In 1938, the fireworks factory in Fire Neck, Long Island, explodes, sending smoke and ash across the city. Nineteen-year-old Nancy Poole’s first concern is for her 12-year-old brother, Clayton, who takes advantage of the mayhem to slip out of school. Clayton and Nancy are orphaned, and live in the house on Salt Hay Road with their maternal family, the Scudders: Aunt Mavis, Uncle Roy, and their grandfather, Augustus Scudder.
When the factory goes up, Uncle Roy and Grandfather Scudder are at home; Aunt Mavis is working in Mr. George B. Washington’s kitchen. She has just scalded a goose when the explosion hits. A deeply religious woman, Mavis is certain Judgement Day has arrived. Nancy, searching for Clayton in Mr. Washington’s aviary, suspects no such thing when she finds visitor Mr. Robert Landgraf amid the birds instead of her brother. Mr. Washington, a powdered coffee baron, is not at home. The family reconvenes around the dinner table, Mr. Landgraf in tow.
Carin Clevidence’s first novel won’t knock you off your chair, or send you into the streets wildly waving the paperback at passerby. The House on Salt Hay Road is an understated novel, lacking the bells and whistles characterizing much today’s popular fiction but none the worse for it. There are no drawings, footnotes, or forays into experimental prose. In fact, the characters are often eminently predictable, particularly Nancy, who is very much a creature of her era; vain, shallow, and eager for male attention. Indeed, The House on Salt Hay Road is successful in its very quiet.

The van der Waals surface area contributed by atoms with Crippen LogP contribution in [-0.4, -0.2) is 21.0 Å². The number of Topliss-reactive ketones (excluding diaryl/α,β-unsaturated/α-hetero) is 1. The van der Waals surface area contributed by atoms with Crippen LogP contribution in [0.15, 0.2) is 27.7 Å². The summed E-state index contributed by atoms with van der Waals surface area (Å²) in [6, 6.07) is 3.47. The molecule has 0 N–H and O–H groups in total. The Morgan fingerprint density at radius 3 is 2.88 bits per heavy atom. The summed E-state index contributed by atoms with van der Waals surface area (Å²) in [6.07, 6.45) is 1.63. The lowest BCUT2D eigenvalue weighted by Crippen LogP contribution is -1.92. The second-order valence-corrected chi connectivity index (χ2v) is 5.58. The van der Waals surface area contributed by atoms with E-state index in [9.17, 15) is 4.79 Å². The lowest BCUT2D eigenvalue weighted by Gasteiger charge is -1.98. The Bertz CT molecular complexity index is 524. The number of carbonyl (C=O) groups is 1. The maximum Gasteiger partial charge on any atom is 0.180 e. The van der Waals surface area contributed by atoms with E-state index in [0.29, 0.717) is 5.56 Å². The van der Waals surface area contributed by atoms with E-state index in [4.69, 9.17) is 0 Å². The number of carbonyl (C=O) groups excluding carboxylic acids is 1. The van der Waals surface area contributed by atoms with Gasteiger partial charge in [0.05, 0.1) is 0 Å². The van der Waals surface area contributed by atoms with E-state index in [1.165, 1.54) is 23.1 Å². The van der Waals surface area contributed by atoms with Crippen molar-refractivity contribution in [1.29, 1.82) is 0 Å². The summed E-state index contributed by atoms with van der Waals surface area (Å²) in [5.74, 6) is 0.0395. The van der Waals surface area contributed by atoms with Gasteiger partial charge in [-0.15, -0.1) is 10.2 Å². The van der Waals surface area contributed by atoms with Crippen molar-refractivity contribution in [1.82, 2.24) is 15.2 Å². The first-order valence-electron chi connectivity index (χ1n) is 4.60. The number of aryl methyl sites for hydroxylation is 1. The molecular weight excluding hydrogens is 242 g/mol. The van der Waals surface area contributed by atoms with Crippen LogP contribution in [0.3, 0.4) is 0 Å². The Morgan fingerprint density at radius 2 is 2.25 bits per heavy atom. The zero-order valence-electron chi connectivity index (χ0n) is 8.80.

Set in the late ‘30s, the novel is a dispatch from the past, well before some of the world’s most expensive real estate made coastal Long Island a playground for the wealthy. It’s a time when an unmarried at 19-year-old girl nervously studies typing manuals while her aunt frowns over her racy riding breeches; a time when a 12-year-old boy can safely roam the lands surrounding his home; a place where cars haven’t quite established complete dominion over horses.
If writing is in the details, Clevidence has nailed them. Mavis, an expert cook and baker, prepares Mr. Washington molded chicken with celery and partridges larded with salt pork. During bouts of insomnia, she bakes molasses cakes, nut bread, and blueberry pies. Nancy’s hair is bobbed. In lieu of cosmetics, she pinches her cheeks to appear rosy. The notion of employment is a dim one, evidenced by her lackluster attempts to master Tips for Typists. Nancy wants what most girls of her era are supposed to want: marriage. Her initial encounters with Robert Landgraf will strike some readers as almost laughably chaste.
Clevidence is at her finest describing the land. The family lives on Great South Bay, and the water permeates their very existence, dictating the weather, the sand permanently ground into their floors, the bluefish and crab they eat for dinner. Much of the book is given to Clayton, who vastly prefers the natural world to school. He’s an expert fisherman, handler of boats, and amateur naturalist who loves nothing more than sketching the dead wildlife he encounters on his rambles in and around Fire Neck. When he lands a summer job scapping (that’s crab netting for us non-seafaring types) for seaman Theron Greaves, he’s overjoyed.